The average 30-year fixed mortgage rate has risen to 4.13 percent, still well below a long-term average of about 8.0 percent. Marginally higher rates were widely expected in 2016, but the Federal Reserve hasn’t moved rates since last December. While “Fedspeak” is notoriously ambiguous, Chair Yellen recently gave markets an unusual amount of clarity regarding Fed policy. Expect a quarter or half point increase in the federal funds rate at their December meeting.

“Buyers are feeling the pressure to some degree but still remain sensible,” said Cotty Lowry, MAAR President-Elect. “Despite some interest rate risk and policy uncertainties moving forward, overall 2017 is expected to be another good year for housing.”
From The Skinny Blog.

Strong Demand, Rising Prices, but Weak Supply Heading into Winter

By Erin Milburn on Monday, November 14th, 2016

Pending home sales rose 1.6 percent compared to last year and reached their highest level for any October since 2004. Sellers listed 5,249 for-sale properties on the market, 9.5 percent fewer than last October. Closed sales increased 0.8 percent to 4,791. That closed sales figure is between 2004 and 2005 levels. Although home prices have reached their seasonal peak for 2016, the median sales price increased 6.5 percent from last year to $230,000. Buyers are still frustrated by a lack of options. Inventory levels fell 19.0 percent to 12,625 active properties. Additional listings are needed to ease the current supply shortage—especially at the entry-level and first-time buyer price points.

Multiple bids on attractive listings are common in low inventory environments, and homes tend to sell quickly. Days on market until sale fell 14.3 percent to 60 days. The average percent of original list price received at sale was 96.9 percent, 0.8 percent higher than last year. But the median percent of current list price received is 99.6 percent, the highest level since 2005. Months supply of inventory fell 24.2 percent to 2.5 months—the lowest October figure on record since the beginning of 2003. This indicator measures the balance between supply and demand in the marketplace. Generally, five to six months of supply is considered a balanced market. Less than that indicates a seller’s market.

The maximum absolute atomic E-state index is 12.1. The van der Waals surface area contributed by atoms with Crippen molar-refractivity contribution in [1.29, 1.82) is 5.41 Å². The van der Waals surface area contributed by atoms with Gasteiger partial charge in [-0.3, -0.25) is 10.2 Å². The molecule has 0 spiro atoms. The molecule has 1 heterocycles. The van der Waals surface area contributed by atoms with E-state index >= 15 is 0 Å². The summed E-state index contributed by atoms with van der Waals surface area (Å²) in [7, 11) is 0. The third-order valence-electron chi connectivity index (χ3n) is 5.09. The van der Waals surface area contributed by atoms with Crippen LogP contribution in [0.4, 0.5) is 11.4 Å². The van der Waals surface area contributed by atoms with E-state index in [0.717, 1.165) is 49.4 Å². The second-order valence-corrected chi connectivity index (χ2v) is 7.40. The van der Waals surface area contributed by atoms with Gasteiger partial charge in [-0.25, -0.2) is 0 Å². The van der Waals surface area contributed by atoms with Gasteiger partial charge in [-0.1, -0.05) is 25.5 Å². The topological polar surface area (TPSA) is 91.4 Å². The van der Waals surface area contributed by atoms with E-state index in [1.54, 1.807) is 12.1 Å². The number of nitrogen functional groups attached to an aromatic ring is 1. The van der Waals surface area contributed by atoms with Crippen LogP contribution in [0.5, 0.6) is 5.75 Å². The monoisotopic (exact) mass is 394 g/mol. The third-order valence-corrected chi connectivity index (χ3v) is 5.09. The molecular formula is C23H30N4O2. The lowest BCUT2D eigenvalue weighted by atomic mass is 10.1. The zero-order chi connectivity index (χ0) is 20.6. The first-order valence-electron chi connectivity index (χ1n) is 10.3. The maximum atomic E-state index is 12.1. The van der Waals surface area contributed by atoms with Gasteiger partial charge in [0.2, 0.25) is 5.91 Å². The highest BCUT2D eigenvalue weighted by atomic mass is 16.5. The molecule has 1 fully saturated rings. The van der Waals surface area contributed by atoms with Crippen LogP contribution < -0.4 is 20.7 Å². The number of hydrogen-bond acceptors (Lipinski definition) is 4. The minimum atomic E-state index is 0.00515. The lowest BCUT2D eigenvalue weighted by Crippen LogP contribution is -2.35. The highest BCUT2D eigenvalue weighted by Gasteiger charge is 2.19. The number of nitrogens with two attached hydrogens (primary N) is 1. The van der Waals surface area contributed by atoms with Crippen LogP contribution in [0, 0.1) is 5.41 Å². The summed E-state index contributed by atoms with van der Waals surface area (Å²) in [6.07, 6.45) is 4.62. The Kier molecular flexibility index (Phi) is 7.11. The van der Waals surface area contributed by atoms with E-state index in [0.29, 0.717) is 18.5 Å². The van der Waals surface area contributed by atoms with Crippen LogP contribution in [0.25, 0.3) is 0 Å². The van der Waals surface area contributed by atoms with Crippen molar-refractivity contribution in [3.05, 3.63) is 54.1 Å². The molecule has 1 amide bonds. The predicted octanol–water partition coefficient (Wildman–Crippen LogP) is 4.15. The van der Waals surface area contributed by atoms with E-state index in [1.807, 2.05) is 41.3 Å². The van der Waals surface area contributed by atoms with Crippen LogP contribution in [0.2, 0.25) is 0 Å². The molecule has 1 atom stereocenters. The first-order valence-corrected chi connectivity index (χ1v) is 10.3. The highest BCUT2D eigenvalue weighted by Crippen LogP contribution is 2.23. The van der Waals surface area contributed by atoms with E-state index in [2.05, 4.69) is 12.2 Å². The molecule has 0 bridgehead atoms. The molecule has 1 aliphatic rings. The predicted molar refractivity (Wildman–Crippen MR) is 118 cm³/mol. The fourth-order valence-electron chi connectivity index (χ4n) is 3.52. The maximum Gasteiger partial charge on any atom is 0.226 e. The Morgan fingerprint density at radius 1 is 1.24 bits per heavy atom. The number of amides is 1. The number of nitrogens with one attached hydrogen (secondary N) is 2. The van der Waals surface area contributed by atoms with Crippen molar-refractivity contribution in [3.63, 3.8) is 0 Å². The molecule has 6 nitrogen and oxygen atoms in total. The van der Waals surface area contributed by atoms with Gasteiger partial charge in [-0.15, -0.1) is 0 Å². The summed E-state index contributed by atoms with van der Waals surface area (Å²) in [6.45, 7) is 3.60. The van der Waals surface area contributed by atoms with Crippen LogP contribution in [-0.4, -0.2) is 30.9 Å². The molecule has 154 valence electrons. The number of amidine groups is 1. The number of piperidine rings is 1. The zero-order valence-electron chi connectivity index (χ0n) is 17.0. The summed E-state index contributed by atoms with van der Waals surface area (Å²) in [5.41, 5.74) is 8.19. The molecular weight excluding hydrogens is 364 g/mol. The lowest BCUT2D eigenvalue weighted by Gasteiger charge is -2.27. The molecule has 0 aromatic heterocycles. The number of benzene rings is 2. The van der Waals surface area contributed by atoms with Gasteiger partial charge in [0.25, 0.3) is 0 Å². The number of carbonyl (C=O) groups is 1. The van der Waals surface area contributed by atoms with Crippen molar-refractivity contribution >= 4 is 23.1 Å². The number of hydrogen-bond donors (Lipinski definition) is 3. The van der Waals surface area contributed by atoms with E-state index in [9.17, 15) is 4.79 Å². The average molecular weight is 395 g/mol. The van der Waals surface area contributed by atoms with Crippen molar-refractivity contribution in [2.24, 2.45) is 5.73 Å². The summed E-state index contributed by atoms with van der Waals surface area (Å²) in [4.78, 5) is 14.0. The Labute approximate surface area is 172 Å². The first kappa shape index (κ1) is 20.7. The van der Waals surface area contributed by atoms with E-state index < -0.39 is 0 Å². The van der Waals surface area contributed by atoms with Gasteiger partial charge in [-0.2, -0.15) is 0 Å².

NewListings-PR_2016-10

“Demand is still soaring while listing activity has weakened,” said Judy Shields, Minneapolis Area Association of REALTORS® (MAAR) President. “Partly because of that, we expect prices to remain firm through the winter months barring any unforeseen events.”

The strongest sales activity over the last 12 months is in the $190,000 to $250,000 range, followed by the $250,000 to $350,000 range. Although single family sales dominate the Twin Cities market by number, condo and townhome sales witnessed the largest year-over-year sales increase. Similarly, while previously-owned properties make up the largest share of sales, newly constructed properties had a stronger year-over-year gain.

A healthy Twin Cities labor market has been conducive to housing recovery. The most recent national unemployment rate is 4.9 percent, though it’s a healthier 3.3 percent locally. The Minneapolis-St. Paul-Bloomington metropolitan area has the fourth lowest unemployment rate of any major metro area.

Locally, the 30-year fixed mortgage rate stands at 3.55 percent compared to a long-term average of about 8.0 percent. Rates are still near their lowest levels in three years. Marginally higher rates were widely expected in 2016, but the Federal Reserve hasn’t moved rates since last December. Even though the Fed was widely expected to raise rates this December, market volatility could change that.

“Buyers are still very much motivated by the current environment, it’s weak seller activity that is holding this market back,” said Cotty Lowry, MAAR President-Elect. “As this recovery moves into its sixth year, it’s critical to remember that markets and economies are never ‘due’ for a decline the way the Cubs were ‘due’ for a World Series win. There is usually a reason.”
From The Skinny Blog.